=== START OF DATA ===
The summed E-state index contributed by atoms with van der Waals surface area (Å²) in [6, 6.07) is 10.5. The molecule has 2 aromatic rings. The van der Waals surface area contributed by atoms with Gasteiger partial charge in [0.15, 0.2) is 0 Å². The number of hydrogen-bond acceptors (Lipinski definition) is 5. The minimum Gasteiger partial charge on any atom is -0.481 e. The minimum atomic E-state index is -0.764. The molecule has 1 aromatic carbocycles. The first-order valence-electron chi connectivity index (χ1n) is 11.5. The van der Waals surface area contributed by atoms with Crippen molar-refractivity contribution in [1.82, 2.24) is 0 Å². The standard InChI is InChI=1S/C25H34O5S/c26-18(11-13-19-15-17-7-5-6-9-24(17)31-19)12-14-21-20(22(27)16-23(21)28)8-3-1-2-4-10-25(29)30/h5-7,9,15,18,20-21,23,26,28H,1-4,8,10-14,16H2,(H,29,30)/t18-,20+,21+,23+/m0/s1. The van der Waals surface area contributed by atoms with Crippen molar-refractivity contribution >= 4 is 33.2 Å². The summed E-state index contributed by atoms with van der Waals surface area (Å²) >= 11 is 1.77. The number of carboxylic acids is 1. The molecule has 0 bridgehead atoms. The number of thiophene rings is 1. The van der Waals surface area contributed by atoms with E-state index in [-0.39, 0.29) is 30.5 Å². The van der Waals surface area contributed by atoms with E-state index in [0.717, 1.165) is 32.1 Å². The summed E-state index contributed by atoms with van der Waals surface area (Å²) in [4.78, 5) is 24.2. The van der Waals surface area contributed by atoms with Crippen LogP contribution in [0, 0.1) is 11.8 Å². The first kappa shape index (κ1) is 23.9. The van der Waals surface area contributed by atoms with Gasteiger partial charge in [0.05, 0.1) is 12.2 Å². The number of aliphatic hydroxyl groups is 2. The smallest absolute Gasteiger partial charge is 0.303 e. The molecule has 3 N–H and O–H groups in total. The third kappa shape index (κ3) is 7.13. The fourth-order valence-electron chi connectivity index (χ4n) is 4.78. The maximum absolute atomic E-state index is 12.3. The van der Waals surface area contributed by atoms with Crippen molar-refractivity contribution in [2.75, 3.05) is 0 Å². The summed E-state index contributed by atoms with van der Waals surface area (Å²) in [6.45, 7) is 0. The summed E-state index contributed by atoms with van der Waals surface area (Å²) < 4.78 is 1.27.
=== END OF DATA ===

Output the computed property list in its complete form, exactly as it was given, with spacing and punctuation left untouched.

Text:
The summed E-state index contributed by atoms with van der Waals surface area (Å²) in [6, 6.07) is 10.5. The molecule has 2 aromatic rings. The van der Waals surface area contributed by atoms with Gasteiger partial charge in [0.15, 0.2) is 0 Å². The number of hydrogen-bond acceptors (Lipinski definition) is 5. The minimum Gasteiger partial charge on any atom is -0.481 e. The minimum atomic E-state index is -0.764. The molecule has 1 aromatic carbocycles. The first-order valence-electron chi connectivity index (χ1n) is 11.5. The van der Waals surface area contributed by atoms with Crippen molar-refractivity contribution in [1.82, 2.24) is 0 Å². The standard InChI is InChI=1S/C25H34O5S/c26-18(11-13-19-15-17-7-5-6-9-24(17)31-19)12-14-21-20(22(27)16-23(21)28)8-3-1-2-4-10-25(29)30/h5-7,9,15,18,20-21,23,26,28H,1-4,8,10-14,16H2,(H,29,30)/t18-,20+,21+,23+/m0/s1. The van der Waals surface area contributed by atoms with Crippen molar-refractivity contribution >= 4 is 33.2 Å². The summed E-state index contributed by atoms with van der Waals surface area (Å²) >= 11 is 1.77. The number of carboxylic acids is 1. The molecule has 0 bridgehead atoms. The number of thiophene rings is 1. The van der Waals surface area contributed by atoms with E-state index in [-0.39, 0.29) is 30.5 Å². The van der Waals surface area contributed by atoms with E-state index in [0.717, 1.165) is 32.1 Å². The summed E-state index contributed by atoms with van der Waals surface area (Å²) in [4.78, 5) is 24.2. The van der Waals surface area contributed by atoms with Crippen LogP contribution in [0, 0.1) is 11.8 Å². The first kappa shape index (κ1) is 23.9. The van der Waals surface area contributed by atoms with Gasteiger partial charge in [0.05, 0.1) is 12.2 Å². The number of aliphatic hydroxyl groups is 2. The smallest absolute Gasteiger partial charge is 0.303 e. The molecule has 3 N–H and O–H groups in total. The third kappa shape index (κ3) is 7.13. The fourth-order valence-electron chi connectivity index (χ4n) is 4.78. The maximum absolute atomic E-state index is 12.3. The van der Waals surface area contributed by atoms with Crippen molar-refractivity contribution in [2.75, 3.05) is 0 Å². The summed E-state index contributed by atoms with van der Waals surface area (Å²) in [6.45, 7) is 0. The summed E-state index contributed by atoms with van der Waals surface area (Å²) < 4.78 is 1.27.